From pastry chef to online food sensation, Alison Roman is all about keeping it real in the kitchen, writes SOFIA LEVIN.
I want to be best friends with Alison Roman. I can't help it. We've just spoken on the phone for 37 minutes, I've stalked her on Instagram, I know she sneaks anchovies into almost everything and doesn't like avocado. I also know she eats Sichuan noodles when she's hung-over and considers snacks a food group. And now, even though she barely knows I exist, I am planning on us being friends. You see, the thing about Roman - a recipe columnist with New York Times Cooking, Bon Appetit Magazine and Good Food who's just released her second cookbook, Nothing Fancy - is that she has a knack for people, simply by being herself.
Originally from Los Angeles, Roman left college to pursue a career in restaurants, starting in the kitchen at the former Sona and eventually moving to New York to become a pastry chef at Momofuku Milk Bar. In between jobs she was cooking biscuits (as in Southern-style scones) at a friend's fried chicken restaurant when Bon Appetit asked her to trial for a recipe tester job. Her task? Cook biscuits. She nailed it and spent the next four years climbing the ladder from recipe tester to recipe developer and food editor before moving into freelancing, including for The New York Times.
Out of the blue, Roman's now-editor, Doris Cooper from publishing house Clarkson Potter, slid into her inbox. "She emailed me and was like, 'All of my favourite recipes have your name on them,' so she offered me a cookbook deal ... I started writing books, and that's become my life," she says. Her first cookbook, Dining In, was published in 2017 and Nothing Fancy is now on the shelves.
While Roman's message in Nothing Fancy is, "This is not a book about entertaining", those who read it will be endlessly entertained. Peppering recipes with names like "Grilled Trout with Green Goddess Butter (A Whole Fish! Yes, You Can!)" and a section titled "Crunchy, Salty Things", Roman's wit comes through as she writes a love letter to steamed broccoli, professes the many merits of a cheese platter and exalts that the very essence of her soul is pizza.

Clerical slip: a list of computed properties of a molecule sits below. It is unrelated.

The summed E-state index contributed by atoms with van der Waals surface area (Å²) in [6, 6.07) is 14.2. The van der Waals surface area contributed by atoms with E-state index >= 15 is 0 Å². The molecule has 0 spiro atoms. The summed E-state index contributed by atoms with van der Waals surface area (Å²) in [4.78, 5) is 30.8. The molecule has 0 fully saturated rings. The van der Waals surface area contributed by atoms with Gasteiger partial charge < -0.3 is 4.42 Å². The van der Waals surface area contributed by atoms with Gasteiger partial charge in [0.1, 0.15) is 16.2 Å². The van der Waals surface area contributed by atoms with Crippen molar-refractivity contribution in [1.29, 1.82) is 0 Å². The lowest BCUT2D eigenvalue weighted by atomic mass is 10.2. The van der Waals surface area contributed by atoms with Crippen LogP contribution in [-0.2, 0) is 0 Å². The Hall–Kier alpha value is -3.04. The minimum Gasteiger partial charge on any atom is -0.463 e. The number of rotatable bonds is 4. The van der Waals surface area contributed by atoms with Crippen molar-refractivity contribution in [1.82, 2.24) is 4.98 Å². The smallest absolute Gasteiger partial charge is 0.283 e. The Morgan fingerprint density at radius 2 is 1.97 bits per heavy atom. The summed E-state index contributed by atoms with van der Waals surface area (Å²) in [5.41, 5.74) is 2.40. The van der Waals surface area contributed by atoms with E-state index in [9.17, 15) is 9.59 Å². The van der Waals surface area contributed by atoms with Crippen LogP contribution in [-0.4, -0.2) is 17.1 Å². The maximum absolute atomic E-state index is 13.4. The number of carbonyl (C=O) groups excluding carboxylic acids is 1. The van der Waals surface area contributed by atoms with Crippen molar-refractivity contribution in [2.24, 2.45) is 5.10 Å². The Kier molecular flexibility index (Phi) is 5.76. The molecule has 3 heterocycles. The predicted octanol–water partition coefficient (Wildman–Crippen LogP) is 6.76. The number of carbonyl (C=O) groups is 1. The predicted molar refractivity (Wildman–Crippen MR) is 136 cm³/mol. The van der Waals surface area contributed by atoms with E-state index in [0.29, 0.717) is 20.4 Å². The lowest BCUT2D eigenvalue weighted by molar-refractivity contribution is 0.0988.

She gives people permission to be imperfect and flexible. "I feel like by calling it a dinner party or entertaining, there are expectations associated with it. 'Entertaining' has a real presence to it. It makes people nervous and it makes people feel stressed out immediately," says Roman. She prefers to think of it as having people over. "Having people over can literally just mean having people in your house." Eating unfussy food, with unfussy vibes.
With more than 260,000 Instagram followers at last count, Roman's popularity extends beyond her cookbooks and columns. Her recipes have a tendency to go viral, as with her spiced chickpea stew with coconut and turmeric (#TheStew) and salted chocolate chunk shortbread cookies (#TheCookies). But going viral isn't Roman's goal, she simply wants "at least one person to cook each recipe".
"What's going to do well on social media? I honestly have no idea," she says. "Just having the skill to develop a good recipe that is easy and works; I kind of understand what people are going to want in that regard because it's what I want."
I risk my new (perhaps one-sided) friendship by probing Roman about the eight months she spent working at pop-culture news website BuzzFeed, something she rarely talks about. There's irony here; Roman believes she wasn't a "good fit" for the company, even though her recipes take off so naturally online. "That's really funny, nobody's brought that up yet," she says. "I think the reason I didn't like it was because I felt they were constantly trying to engineer something to go viral, and I felt that if you just create good work, you should feel successful and be successful and they weren't interested in that, so I left."
Now she has her own audience that relates to her online and through her books, whether it's making batched martinis in a flower vase for guests to pour themselves ("My house, my rules!"), her advice on washing up ("Take advantage of the fact that everyone is probably a little tipsy, put on some Janet Jackson, and start! washing! dishes!") or describing one of her defining character traits as "loves anchovies".